The Asia-Pacific region is hopping aboard the metal additive manufacturing train. Sciaky, a Chicago-based 3D industrial metal printing company, recently announced the first sale of its Electron Beam Additive Manufacturing (EBAM) system to a Japanese company.
Breaching New Borders
The sale will be completed some time in January next year. The buyers in Japan have not disclosed their identities for competitive reasons, and further details about the EBAM’s future use will be disclosed this autumn. What we know for now is that the Sciaky EBAM 110 system will offer 3D printing services to their Japanese customer base and assist in internal product development.
Bob Phillips, the Vice President of Marketing for Sciaky, hailed the move by Japanese manufacturers to embrace 3D metal printing technology. EBAM’s unique services within the metal additive manufacturing field are expected to greatly increase the Japanese company’s manufacturing output.
Ahead of the Competition
Sciaky’s capabilities in 3D metal printing have long been lauded in the manufacturing field. The EBAM systems boasts one of the biggest work envelopes for metal additive manufacturing in the industry, which allows it to produce parts which can range from 8 inches to 19 feet in length!
The EBAM also provides one of the fastest deposition processes in the market today in terms of metal additive manufacturing, with a 7-20 pounds gross deposition rate.
EBAM’s Interlayer Real-time Imaging and Sensing System (IRISS) is a one of a kind additive tool that can sense and digitally self-adjust metal deposition with great precision. The IRISS helps EBAM deliver large 3D printed batches of metal parts with consistent part geometry and mechanical properties.
The Science Behind EBAM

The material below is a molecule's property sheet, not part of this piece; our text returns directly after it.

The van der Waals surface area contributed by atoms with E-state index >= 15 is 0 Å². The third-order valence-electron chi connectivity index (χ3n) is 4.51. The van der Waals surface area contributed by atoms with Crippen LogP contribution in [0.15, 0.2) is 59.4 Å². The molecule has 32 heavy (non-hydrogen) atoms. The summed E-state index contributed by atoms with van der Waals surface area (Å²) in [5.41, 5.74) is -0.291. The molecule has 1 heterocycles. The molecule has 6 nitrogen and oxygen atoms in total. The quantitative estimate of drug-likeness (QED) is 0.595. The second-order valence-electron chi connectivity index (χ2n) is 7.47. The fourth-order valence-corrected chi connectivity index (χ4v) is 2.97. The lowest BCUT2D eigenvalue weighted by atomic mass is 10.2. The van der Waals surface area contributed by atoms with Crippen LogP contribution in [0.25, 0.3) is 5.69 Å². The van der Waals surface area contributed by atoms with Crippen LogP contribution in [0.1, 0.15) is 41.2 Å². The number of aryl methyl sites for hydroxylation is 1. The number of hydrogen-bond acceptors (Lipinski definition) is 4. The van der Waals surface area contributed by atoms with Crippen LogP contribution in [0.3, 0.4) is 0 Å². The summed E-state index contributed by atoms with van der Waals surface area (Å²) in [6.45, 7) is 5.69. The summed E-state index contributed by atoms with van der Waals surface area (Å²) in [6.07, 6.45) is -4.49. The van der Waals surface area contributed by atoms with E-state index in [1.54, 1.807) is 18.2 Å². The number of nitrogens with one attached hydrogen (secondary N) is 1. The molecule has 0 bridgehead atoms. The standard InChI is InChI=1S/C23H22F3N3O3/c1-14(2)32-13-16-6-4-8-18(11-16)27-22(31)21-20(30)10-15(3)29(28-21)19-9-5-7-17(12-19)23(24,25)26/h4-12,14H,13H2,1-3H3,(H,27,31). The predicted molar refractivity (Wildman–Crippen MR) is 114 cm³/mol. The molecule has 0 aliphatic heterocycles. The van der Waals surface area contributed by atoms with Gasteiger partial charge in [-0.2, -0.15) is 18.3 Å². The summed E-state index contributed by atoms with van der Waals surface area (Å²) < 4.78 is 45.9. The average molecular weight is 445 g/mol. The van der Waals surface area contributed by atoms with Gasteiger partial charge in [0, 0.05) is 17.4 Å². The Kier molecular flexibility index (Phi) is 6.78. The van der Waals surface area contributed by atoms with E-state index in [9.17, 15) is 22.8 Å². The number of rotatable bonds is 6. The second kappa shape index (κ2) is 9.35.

The EBAM system manipulates a 3D CAD model to generate a numerically controlled tool path. The part model is sliced into layers, after which the deposition process builds the metallic alloy part using a gun-like tool. The gun uses a highly focused stream of electrons to heat up and fuse the material. The process is performed within a vacuum chamber, where the electron beam can be applied efficiently at a high power to achieve some of the highest material deposition rates available on the market.
A good example of EBAM’s effectiveness was on display earlier in the year, when Sciaky helped enhance the production of a titanium variable Ballast tank for the International Submarine Engineering (ISE) organization. Thanks to EBAM, the ISE was able to accelerate the speed of production for the tank and cut down on production costs.
Sciaky was offered the project after ISE’s former Russian supplier closed down shop. ISE was on a tight deadline, and after learning about Sciaky’s previous work creating 3D printed titanium propellant tanks for the Lockheed Martin Space System in 2015, they reached out to the company.
Sciaky came up with a fast-track plan for meeting ISE’s production needs. They put EBAM to work printing out the parts of the tank. Use of the printer helped bring down the production time from 16 weeks to 8. Also, the portion of the manufacturing process where the parts need to be retooled with a new forging supplier was rendered unnecessary, which helped reduce overall costs.
The VB tank that was ultimately created using EBAM successfully passed the same qualification testing process as the tanks that were created using the old forging process. The success of the venture helped convince ISE of the merits of 3D metal printing, and they now plan to use EBAM to print other critical titanium parts.
The tank that Sciaky created for ISE will form a part of the organization’s Arctic Explorer Autonomous Underwater Vehicle (AUV). Measuring over 7m long and weighing more than 4409 pounds, the Arctic Explorer is the largest of the Explorer AUV class. It can remain underwater between missions for long periods of time, while a remotely operated vehicle can be used to service and charge the machine after the AUV is attached to a docking head. The VB tank that was printed by Sciaky will be installed on-board the Arctic Explorer. The Explorer is scheduled to be delivered to the University of Tasmania in 2017. It will then be sent to Antarctica after it has undergone the necessary trials and training operations.
As you can see, Sciaky continues to lead the way when it comes to metal 3D printing. We can’t wait to see what innovations they produce next.